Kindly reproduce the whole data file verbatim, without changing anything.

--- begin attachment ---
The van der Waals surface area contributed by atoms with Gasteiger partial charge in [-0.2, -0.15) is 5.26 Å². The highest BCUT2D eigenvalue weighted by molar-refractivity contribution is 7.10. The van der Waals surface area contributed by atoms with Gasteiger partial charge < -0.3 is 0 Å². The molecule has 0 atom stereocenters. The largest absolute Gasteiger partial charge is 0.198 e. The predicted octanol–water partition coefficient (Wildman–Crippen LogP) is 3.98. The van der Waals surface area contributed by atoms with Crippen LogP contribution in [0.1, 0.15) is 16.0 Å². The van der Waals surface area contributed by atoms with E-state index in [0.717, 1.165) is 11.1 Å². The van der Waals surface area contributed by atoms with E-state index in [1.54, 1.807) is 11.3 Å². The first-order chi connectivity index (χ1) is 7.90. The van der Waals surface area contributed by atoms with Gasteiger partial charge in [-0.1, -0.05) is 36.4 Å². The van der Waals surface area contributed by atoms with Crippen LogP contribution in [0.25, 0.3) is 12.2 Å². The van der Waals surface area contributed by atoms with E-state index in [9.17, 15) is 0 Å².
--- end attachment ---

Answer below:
The van der Waals surface area contributed by atoms with Gasteiger partial charge in [-0.2, -0.15) is 5.26 Å². The highest BCUT2D eigenvalue weighted by molar-refractivity contribution is 7.10. The van der Waals surface area contributed by atoms with Gasteiger partial charge < -0.3 is 0 Å². The molecule has 0 atom stereocenters. The largest absolute Gasteiger partial charge is 0.198 e. The predicted octanol–water partition coefficient (Wildman–Crippen LogP) is 3.98. The van der Waals surface area contributed by atoms with Crippen LogP contribution in [0.1, 0.15) is 16.0 Å². The van der Waals surface area contributed by atoms with E-state index in [0.717, 1.165) is 11.1 Å². The van der Waals surface area contributed by atoms with E-state index in [1.54, 1.807) is 11.3 Å². The first-order chi connectivity index (χ1) is 7.90. The van der Waals surface area contributed by atoms with Gasteiger partial charge in [-0.1, -0.05) is 36.4 Å². The van der Waals surface area contributed by atoms with Crippen LogP contribution in [0.25, 0.3) is 12.2 Å². The van der Waals surface area contributed by atoms with E-state index in [9.17, 15) is 0 Å².